The Union Budget period is a time when we, as a nation, reflect on our achievements and chalk out our path for the coming year. The Centre has so far been able to maintain its financial trajectory with the fiscal deficit at 46.2% of the Budget Estimate during the first eight months of the year, thanks to good revenue collections and restrained expenditure.
The government has not only displayed forethought but also excellent management of its finances. Going forward, it would be prudent to adhere to the fiscal deficit target of 6.8% of the GDP by hastening the process of disinvestment of the identified PSUs such as LIC, BPCL and Shipping Corporation of India.
Further, the proceeds from this disinvestment could be used for creating social and physical infrastructure, in both urban and rural areas, which would in turn act as a catalyst for growth by crowding in private investment.
Given the importance of infrastructure in the development of a nation, it is suggested that the project implementation under the National Infrastructure Pipeline (NIP) and Gati Shakti Scheme be accelerated. A list of the shelf-ready projects that are present in the NIP could be shared with the relevant states and departments. Boosting private investment in infrastructure can help sustain the momentum.
In this light, the government needs to put in place a conducive regulatory framework, transparent bidding process, flexible contract management and a credible dispute settlement procedure to attract private investment in the National Monetisation Pipeline.
We also advocate the implementation of the Kelkar Committee recommendation for the PPP projects as it would help in providing a transparent and stable tax regime for private investors.
In order to strengthen the funding environment further, we recommend the implementation of NITI Aayog’s suggestion on the provision of tax incentives for investment in Infrastructure Investment Trusts (InvITs) and to bring them under the Insolvency and Bankruptcy Code.
To further enhance private investment, it is imperative to simplify and fine-tune our business environment. Though the country has taken great strides in easing the start of a firm and simplifying the regulatory environment, there is still some scope to improve the process of doing business.
In this regard, we put forward that the government must think towards decriminalising business interfacing laws including the Partnership Act, IBC, Consumer Protection Act, Competition Act, Metrology Act, etc.
At present, businesses, especially MSMEs, already face huge costs while also burdened by delayed payments. It is an earnest suggestion to the government to release all dues, whether outstanding payments or tax refunds to the industry immediately. Further, we would urge the government to actively use the Trade Receivables Discounting System (TReDS) for settling the delayed payments to MSMEs.
Moreover, to maintain the momentum of economic development, we must also invest in social infrastructure. The country must start investing in its youth to reap the benefits of the much-talked-about demographic dividend. In this effort, education and healthcare are the two prominent avenues that could help the government not only realise this dividend but also make the country future-ready.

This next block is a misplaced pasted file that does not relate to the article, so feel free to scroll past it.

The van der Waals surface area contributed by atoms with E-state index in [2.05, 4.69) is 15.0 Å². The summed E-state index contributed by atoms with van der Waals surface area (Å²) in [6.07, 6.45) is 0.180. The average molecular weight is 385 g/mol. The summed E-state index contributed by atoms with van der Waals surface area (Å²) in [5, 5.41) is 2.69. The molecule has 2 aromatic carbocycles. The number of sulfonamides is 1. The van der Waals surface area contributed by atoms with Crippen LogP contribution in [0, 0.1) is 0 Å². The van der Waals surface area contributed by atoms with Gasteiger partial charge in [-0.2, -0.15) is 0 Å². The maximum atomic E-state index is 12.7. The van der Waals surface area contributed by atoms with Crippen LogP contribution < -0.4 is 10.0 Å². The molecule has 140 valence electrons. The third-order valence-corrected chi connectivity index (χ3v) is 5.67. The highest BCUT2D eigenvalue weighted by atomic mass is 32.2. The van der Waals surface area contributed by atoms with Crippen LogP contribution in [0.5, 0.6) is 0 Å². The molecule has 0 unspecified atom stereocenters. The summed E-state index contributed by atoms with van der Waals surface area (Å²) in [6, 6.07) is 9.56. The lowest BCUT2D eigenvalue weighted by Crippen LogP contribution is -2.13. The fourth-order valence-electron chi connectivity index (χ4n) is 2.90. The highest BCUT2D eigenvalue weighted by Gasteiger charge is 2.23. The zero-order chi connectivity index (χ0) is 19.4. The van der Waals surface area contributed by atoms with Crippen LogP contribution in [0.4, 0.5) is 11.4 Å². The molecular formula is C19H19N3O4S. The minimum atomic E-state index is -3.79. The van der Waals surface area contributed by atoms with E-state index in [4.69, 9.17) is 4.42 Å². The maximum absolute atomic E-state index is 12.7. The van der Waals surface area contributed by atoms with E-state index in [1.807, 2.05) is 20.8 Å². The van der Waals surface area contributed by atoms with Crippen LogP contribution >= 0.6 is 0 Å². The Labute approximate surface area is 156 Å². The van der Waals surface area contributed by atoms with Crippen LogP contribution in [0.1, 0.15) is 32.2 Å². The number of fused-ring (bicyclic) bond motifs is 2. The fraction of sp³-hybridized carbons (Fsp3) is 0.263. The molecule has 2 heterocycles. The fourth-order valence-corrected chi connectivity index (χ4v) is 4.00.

Education at the grassroots level, as envisioned by the National Education Policy 2020, is imperative and the government must launch a time-bound mission (five years) to ensure universal acquisition of foundational literacy and numeracy for all children by Grade 3.
To make the coming generation digitally literate, the government could provide special budgets to schools for digital infrastructure and funds for reskilling/ upskilling school teachers to enable them to adapt to the new teaching methodologies. This is a lacuna that has also been brought to the fore by the current pandemic.
The other lacuna that has been laid bare by Covid is the state of the healthcare infrastructure in the country. The nation as a whole suffered a great loss of lives on account of the pandemic, especially during the second wave when the virus reached the hinterland—making it clear that for a country of our size and for a population as big as ours, we must actively invest in strengthening the public health infrastructure.
In this light, it is suggested that the government raise its investment in healthcare gradually to at least 2.5–3% of GDP by 2025, from 1.3% at present. Simultaneously, public investment can be supported by private funding through the creation of real estate investment trusts (REITs) on healthcare.
We believe that the government’s focus on infrastructure development, both physical and social, would have a multiplier effect on the economy and reap benefits not only in the near-term but for the years ahead.
The government must carefully balance the need for fiscal consolidation with the need to spend in essential areas such as health and education. The divestment of PSUs and asset monetisation need to be implemented quickly to raise adequate resources.
Director General, Confederation of Indian Industry